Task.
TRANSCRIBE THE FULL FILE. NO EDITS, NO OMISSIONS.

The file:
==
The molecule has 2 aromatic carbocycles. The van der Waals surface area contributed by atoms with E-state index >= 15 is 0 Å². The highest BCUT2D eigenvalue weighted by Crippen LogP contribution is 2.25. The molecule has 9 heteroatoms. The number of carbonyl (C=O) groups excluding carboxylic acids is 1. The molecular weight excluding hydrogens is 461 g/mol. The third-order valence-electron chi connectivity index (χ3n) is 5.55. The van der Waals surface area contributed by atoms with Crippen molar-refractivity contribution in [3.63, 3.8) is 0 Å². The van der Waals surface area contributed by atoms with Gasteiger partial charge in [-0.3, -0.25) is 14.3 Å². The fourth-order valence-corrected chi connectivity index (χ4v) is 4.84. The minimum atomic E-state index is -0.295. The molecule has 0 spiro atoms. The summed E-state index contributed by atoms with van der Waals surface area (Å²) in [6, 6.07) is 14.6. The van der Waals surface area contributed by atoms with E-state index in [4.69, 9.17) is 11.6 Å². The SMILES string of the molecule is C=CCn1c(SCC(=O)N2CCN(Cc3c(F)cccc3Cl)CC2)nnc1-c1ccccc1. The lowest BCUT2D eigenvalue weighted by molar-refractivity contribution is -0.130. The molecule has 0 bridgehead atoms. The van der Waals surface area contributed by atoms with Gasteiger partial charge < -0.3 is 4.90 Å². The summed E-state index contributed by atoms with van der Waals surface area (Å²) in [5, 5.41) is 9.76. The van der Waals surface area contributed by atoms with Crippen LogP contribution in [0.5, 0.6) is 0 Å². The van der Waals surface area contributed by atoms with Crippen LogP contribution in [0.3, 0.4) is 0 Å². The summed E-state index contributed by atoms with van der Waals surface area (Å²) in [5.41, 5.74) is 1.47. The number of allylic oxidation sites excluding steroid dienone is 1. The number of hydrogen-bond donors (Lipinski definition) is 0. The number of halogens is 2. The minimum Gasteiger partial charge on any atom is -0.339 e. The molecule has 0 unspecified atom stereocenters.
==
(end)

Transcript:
The molecule has 2 aromatic carbocycles. The van der Waals surface area contributed by atoms with E-state index >= 15 is 0 Å². The highest BCUT2D eigenvalue weighted by Crippen LogP contribution is 2.25. The molecule has 9 heteroatoms. The number of carbonyl (C=O) groups excluding carboxylic acids is 1. The molecular weight excluding hydrogens is 461 g/mol. The third-order valence-electron chi connectivity index (χ3n) is 5.55. The van der Waals surface area contributed by atoms with Crippen molar-refractivity contribution in [3.63, 3.8) is 0 Å². The van der Waals surface area contributed by atoms with Gasteiger partial charge in [-0.3, -0.25) is 14.3 Å². The fourth-order valence-corrected chi connectivity index (χ4v) is 4.84. The minimum atomic E-state index is -0.295. The molecule has 0 spiro atoms. The summed E-state index contributed by atoms with van der Waals surface area (Å²) in [6, 6.07) is 14.6. The van der Waals surface area contributed by atoms with E-state index in [4.69, 9.17) is 11.6 Å². The SMILES string of the molecule is C=CCn1c(SCC(=O)N2CCN(Cc3c(F)cccc3Cl)CC2)nnc1-c1ccccc1. The lowest BCUT2D eigenvalue weighted by molar-refractivity contribution is -0.130. The molecule has 0 bridgehead atoms. The van der Waals surface area contributed by atoms with Gasteiger partial charge < -0.3 is 4.90 Å². The summed E-state index contributed by atoms with van der Waals surface area (Å²) in [5, 5.41) is 9.76. The van der Waals surface area contributed by atoms with Crippen LogP contribution in [0.5, 0.6) is 0 Å². The van der Waals surface area contributed by atoms with Crippen LogP contribution in [0.3, 0.4) is 0 Å². The summed E-state index contributed by atoms with van der Waals surface area (Å²) in [5.41, 5.74) is 1.47. The number of allylic oxidation sites excluding steroid dienone is 1. The number of hydrogen-bond donors (Lipinski definition) is 0. The number of halogens is 2. The minimum Gasteiger partial charge on any atom is -0.339 e. The molecule has 0 unspecified atom stereocenters.